Yankees are lined up, ready to go
Johnny Damon returns to Fenway Park with a hot bat, reaching base in nine of his last eleven plate appearances. (AP Photo)
NEW YORK -- ''The Yankees are coming! The Yankees are coming!"
This probably does not come as a news bulletin to most fans, but just in case a few of you have been OD'ing on running backs, wideouts, and linebackers the past month, the time has come for the actual beginning of the local baseball season. Unlike last year, when the foolish schedule-makers had these teams wasting all that energy on Opening Day, the first battle between (pick your side) baseball's Athens and Sparta will take place at Fenway Park tonight.
''It's going to be nuts," says Yankees manager Joe Torre. ''All the attention will be on Johnny Damon. I don't know if there'll be any left over for Mike Myers. But Johnny was a cult figure up there, and for all he did up there for four years, not to mention Game 7 here a couple of years ago, he should be cheered. I know a lot of people resent him because he chose us, but I think the cheers will outweigh the boos."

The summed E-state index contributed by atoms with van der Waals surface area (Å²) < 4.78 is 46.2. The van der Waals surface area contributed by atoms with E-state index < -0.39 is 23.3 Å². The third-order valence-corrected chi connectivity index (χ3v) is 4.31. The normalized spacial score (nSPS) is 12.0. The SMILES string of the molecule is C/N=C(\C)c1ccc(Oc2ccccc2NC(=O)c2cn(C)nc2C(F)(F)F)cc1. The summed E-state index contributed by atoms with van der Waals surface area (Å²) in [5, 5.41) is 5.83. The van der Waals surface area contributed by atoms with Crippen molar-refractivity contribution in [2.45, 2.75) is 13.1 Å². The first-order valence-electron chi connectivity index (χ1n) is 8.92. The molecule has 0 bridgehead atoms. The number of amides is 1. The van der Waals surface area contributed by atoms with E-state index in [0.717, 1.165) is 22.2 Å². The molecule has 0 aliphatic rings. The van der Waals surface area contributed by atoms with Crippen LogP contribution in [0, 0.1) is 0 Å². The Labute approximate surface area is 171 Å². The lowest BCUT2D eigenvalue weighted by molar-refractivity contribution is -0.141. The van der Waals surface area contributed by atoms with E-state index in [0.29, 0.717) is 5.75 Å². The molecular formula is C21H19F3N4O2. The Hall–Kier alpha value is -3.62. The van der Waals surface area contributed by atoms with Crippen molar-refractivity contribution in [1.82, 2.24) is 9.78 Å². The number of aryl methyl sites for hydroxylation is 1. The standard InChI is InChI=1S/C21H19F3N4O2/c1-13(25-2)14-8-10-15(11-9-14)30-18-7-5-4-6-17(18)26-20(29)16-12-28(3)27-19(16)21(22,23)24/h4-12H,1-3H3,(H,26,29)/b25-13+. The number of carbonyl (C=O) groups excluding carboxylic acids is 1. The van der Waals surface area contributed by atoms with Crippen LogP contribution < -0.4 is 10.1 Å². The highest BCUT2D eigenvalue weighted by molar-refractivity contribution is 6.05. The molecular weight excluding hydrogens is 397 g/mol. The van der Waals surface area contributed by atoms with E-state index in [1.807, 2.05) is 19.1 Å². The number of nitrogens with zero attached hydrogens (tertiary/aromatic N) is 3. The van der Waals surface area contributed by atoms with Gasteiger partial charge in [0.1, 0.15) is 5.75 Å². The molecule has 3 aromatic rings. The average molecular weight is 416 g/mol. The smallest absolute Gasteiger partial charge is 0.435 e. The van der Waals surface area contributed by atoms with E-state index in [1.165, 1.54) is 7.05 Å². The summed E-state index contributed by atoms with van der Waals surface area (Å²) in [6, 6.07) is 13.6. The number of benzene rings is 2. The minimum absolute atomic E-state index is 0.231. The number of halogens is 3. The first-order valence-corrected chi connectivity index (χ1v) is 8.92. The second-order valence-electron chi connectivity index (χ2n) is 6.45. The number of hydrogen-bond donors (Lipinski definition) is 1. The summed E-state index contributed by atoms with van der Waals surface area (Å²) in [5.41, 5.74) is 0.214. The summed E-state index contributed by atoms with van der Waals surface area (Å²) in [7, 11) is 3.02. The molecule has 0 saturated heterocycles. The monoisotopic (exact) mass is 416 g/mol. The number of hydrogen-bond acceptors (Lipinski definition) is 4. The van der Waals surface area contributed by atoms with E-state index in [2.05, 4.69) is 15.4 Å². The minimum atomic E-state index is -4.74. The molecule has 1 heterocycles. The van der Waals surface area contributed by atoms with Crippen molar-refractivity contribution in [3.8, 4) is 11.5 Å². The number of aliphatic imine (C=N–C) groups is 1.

We shall see about that, but whether people choose to salute him for past services when he is first introduced, or give him the old bazoo for having defected to the Evil Empire, they should be advised that he comes back to Boston in pretty much the same state as when he was last seen in Boston. He has found his way on base in nine of his last 11 plate appearances, and he appears to have found his batting stroke.
Saturday he had two homers to right field (the second an upper-decker), a single, and a walk, scoring a career-high five runs (he also reached on an error) as the Yankees crunched Toronto, 17-6. Yesterday he had a bunt single, a line-drive single to left, and a ground-rule double to left as the Yankees won again, 4-1. He also stole a base and scored his 22d run of the season, which means he is well on his way to scoring in excess of 100 runs for the ninth consecutive year.
''He's using the whole field again," says Torre. ''That's what made him so difficult to pitch to when we played against him. He'll take what you give him, and then every once in a while he's laying in the weeds on you."